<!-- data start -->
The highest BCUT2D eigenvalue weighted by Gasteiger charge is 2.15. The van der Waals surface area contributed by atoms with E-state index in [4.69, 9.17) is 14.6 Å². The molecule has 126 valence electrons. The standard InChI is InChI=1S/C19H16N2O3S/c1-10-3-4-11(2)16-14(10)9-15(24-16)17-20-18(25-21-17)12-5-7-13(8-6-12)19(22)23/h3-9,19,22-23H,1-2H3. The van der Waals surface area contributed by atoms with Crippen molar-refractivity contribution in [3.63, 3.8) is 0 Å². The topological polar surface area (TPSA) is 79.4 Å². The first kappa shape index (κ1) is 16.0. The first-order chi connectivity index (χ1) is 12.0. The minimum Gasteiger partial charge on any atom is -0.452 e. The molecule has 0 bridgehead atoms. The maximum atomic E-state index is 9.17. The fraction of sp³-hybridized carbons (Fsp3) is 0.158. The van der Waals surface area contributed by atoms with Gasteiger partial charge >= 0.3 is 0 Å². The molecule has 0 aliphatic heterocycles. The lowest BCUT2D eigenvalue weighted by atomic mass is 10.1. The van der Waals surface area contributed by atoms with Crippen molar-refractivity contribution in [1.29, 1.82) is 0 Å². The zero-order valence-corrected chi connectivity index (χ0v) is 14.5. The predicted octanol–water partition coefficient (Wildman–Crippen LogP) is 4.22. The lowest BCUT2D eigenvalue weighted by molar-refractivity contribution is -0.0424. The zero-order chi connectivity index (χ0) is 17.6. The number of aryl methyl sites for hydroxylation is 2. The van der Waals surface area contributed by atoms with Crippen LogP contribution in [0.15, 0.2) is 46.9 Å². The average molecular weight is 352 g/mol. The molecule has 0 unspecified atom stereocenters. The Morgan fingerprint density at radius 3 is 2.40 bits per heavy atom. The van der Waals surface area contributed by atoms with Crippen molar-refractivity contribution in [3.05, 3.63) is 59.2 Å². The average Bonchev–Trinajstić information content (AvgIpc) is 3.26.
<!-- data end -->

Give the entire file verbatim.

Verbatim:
The highest BCUT2D eigenvalue weighted by Gasteiger charge is 2.15. The van der Waals surface area contributed by atoms with E-state index in [4.69, 9.17) is 14.6 Å². The molecule has 126 valence electrons. The standard InChI is InChI=1S/C19H16N2O3S/c1-10-3-4-11(2)16-14(10)9-15(24-16)17-20-18(25-21-17)12-5-7-13(8-6-12)19(22)23/h3-9,19,22-23H,1-2H3. The van der Waals surface area contributed by atoms with Crippen molar-refractivity contribution in [3.63, 3.8) is 0 Å². The topological polar surface area (TPSA) is 79.4 Å². The first kappa shape index (κ1) is 16.0. The first-order chi connectivity index (χ1) is 12.0. The minimum Gasteiger partial charge on any atom is -0.452 e. The molecule has 0 bridgehead atoms. The maximum atomic E-state index is 9.17. The fraction of sp³-hybridized carbons (Fsp3) is 0.158. The van der Waals surface area contributed by atoms with Gasteiger partial charge >= 0.3 is 0 Å². The molecule has 0 aliphatic heterocycles. The lowest BCUT2D eigenvalue weighted by atomic mass is 10.1. The van der Waals surface area contributed by atoms with Crippen molar-refractivity contribution in [1.29, 1.82) is 0 Å². The zero-order valence-corrected chi connectivity index (χ0v) is 14.5. The predicted octanol–water partition coefficient (Wildman–Crippen LogP) is 4.22. The lowest BCUT2D eigenvalue weighted by molar-refractivity contribution is -0.0424. The zero-order chi connectivity index (χ0) is 17.6. The number of aryl methyl sites for hydroxylation is 2. The van der Waals surface area contributed by atoms with Crippen LogP contribution in [0.15, 0.2) is 46.9 Å². The average molecular weight is 352 g/mol. The molecule has 0 unspecified atom stereocenters. The Morgan fingerprint density at radius 3 is 2.40 bits per heavy atom. The van der Waals surface area contributed by atoms with Crippen molar-refractivity contribution in [3.05, 3.63) is 59.2 Å². The average Bonchev–Trinajstić information content (AvgIpc) is 3.26.